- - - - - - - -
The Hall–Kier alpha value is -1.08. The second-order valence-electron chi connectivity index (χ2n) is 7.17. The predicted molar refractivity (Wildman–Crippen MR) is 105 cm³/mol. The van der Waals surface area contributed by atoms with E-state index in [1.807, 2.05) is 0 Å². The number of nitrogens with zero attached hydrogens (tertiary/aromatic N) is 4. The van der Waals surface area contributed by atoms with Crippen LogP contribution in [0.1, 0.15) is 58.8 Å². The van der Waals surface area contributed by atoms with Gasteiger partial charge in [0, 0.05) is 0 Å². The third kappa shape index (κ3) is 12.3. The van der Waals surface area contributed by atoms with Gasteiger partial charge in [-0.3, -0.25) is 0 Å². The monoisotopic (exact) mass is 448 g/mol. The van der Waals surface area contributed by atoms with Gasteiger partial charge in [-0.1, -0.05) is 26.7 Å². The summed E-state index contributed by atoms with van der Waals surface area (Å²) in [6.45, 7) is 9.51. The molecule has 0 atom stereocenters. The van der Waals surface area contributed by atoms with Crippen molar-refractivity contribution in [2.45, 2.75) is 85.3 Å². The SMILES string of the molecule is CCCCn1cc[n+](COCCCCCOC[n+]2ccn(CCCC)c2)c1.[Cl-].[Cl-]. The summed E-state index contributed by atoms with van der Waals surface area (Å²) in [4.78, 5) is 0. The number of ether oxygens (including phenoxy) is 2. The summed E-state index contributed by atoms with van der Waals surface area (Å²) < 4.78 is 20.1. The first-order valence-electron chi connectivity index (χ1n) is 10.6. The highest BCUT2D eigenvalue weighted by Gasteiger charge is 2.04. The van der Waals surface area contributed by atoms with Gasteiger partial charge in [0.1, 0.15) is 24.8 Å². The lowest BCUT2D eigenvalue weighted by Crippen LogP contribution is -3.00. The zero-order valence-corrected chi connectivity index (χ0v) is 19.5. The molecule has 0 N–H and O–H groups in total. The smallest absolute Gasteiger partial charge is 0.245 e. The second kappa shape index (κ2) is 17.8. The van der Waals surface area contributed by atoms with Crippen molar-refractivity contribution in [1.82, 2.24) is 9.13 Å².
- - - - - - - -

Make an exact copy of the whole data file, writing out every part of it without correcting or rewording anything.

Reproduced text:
The Hall–Kier alpha value is -1.08. The second-order valence-electron chi connectivity index (χ2n) is 7.17. The predicted molar refractivity (Wildman–Crippen MR) is 105 cm³/mol. The van der Waals surface area contributed by atoms with E-state index in [1.807, 2.05) is 0 Å². The number of nitrogens with zero attached hydrogens (tertiary/aromatic N) is 4. The van der Waals surface area contributed by atoms with Crippen LogP contribution in [0.1, 0.15) is 58.8 Å². The van der Waals surface area contributed by atoms with Gasteiger partial charge in [0, 0.05) is 0 Å². The third kappa shape index (κ3) is 12.3. The van der Waals surface area contributed by atoms with Gasteiger partial charge in [-0.3, -0.25) is 0 Å². The monoisotopic (exact) mass is 448 g/mol. The van der Waals surface area contributed by atoms with Gasteiger partial charge in [-0.1, -0.05) is 26.7 Å². The summed E-state index contributed by atoms with van der Waals surface area (Å²) in [6.45, 7) is 9.51. The molecule has 0 atom stereocenters. The van der Waals surface area contributed by atoms with Crippen molar-refractivity contribution in [2.45, 2.75) is 85.3 Å². The SMILES string of the molecule is CCCCn1cc[n+](COCCCCCOC[n+]2ccn(CCCC)c2)c1.[Cl-].[Cl-]. The summed E-state index contributed by atoms with van der Waals surface area (Å²) in [4.78, 5) is 0. The number of ether oxygens (including phenoxy) is 2. The summed E-state index contributed by atoms with van der Waals surface area (Å²) < 4.78 is 20.1. The first-order valence-electron chi connectivity index (χ1n) is 10.6. The highest BCUT2D eigenvalue weighted by Gasteiger charge is 2.04. The van der Waals surface area contributed by atoms with Gasteiger partial charge in [0.1, 0.15) is 24.8 Å². The lowest BCUT2D eigenvalue weighted by Crippen LogP contribution is -3.00. The zero-order valence-corrected chi connectivity index (χ0v) is 19.5. The molecule has 0 N–H and O–H groups in total. The smallest absolute Gasteiger partial charge is 0.245 e. The second kappa shape index (κ2) is 17.8. The van der Waals surface area contributed by atoms with Crippen molar-refractivity contribution in [1.82, 2.24) is 9.13 Å².